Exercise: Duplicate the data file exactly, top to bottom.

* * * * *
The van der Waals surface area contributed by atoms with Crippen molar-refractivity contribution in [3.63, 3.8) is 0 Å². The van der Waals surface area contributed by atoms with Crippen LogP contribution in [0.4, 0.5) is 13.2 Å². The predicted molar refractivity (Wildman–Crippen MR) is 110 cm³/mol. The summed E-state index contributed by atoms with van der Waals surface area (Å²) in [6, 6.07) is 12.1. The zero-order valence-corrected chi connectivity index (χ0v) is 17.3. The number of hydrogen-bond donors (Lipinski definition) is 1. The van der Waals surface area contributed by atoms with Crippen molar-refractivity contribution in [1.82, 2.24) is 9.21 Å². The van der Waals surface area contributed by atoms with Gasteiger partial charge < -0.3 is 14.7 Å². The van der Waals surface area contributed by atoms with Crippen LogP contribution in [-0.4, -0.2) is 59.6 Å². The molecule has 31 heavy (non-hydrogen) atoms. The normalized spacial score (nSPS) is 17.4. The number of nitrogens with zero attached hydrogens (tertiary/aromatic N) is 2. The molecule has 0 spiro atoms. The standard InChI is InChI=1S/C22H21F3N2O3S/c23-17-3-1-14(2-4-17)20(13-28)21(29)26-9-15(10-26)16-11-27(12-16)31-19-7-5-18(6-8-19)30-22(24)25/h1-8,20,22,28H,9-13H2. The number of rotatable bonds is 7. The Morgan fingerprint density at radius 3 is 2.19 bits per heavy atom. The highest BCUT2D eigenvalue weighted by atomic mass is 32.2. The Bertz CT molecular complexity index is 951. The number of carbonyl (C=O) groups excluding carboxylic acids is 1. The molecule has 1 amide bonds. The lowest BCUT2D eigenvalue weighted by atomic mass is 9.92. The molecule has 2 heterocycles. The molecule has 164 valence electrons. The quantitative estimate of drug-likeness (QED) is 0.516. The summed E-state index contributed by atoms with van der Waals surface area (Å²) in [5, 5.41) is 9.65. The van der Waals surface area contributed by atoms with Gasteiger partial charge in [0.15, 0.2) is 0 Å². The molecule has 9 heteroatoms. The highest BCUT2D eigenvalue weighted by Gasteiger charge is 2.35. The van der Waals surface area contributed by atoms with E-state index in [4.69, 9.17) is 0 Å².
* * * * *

The van der Waals surface area contributed by atoms with Crippen molar-refractivity contribution in [3.63, 3.8) is 0 Å². The van der Waals surface area contributed by atoms with Crippen LogP contribution in [0.4, 0.5) is 13.2 Å². The predicted molar refractivity (Wildman–Crippen MR) is 110 cm³/mol. The summed E-state index contributed by atoms with van der Waals surface area (Å²) in [6, 6.07) is 12.1. The zero-order valence-corrected chi connectivity index (χ0v) is 17.3. The number of hydrogen-bond donors (Lipinski definition) is 1. The van der Waals surface area contributed by atoms with Crippen molar-refractivity contribution in [1.82, 2.24) is 9.21 Å². The van der Waals surface area contributed by atoms with Gasteiger partial charge < -0.3 is 14.7 Å². The van der Waals surface area contributed by atoms with Crippen LogP contribution in [-0.4, -0.2) is 59.6 Å². The molecule has 31 heavy (non-hydrogen) atoms. The normalized spacial score (nSPS) is 17.4. The number of nitrogens with zero attached hydrogens (tertiary/aromatic N) is 2. The molecule has 0 spiro atoms. The standard InChI is InChI=1S/C22H21F3N2O3S/c23-17-3-1-14(2-4-17)20(13-28)21(29)26-9-15(10-26)16-11-27(12-16)31-19-7-5-18(6-8-19)30-22(24)25/h1-8,20,22,28H,9-13H2. The number of rotatable bonds is 7. The Morgan fingerprint density at radius 3 is 2.19 bits per heavy atom. The highest BCUT2D eigenvalue weighted by atomic mass is 32.2. The Bertz CT molecular complexity index is 951. The number of carbonyl (C=O) groups excluding carboxylic acids is 1. The molecule has 1 amide bonds. The lowest BCUT2D eigenvalue weighted by atomic mass is 9.92. The molecule has 2 heterocycles. The molecule has 164 valence electrons. The quantitative estimate of drug-likeness (QED) is 0.516. The summed E-state index contributed by atoms with van der Waals surface area (Å²) in [5, 5.41) is 9.65. The van der Waals surface area contributed by atoms with Gasteiger partial charge in [0.15, 0.2) is 0 Å². The molecule has 9 heteroatoms. The highest BCUT2D eigenvalue weighted by Gasteiger charge is 2.35. The van der Waals surface area contributed by atoms with E-state index in [4.69, 9.17) is 0 Å².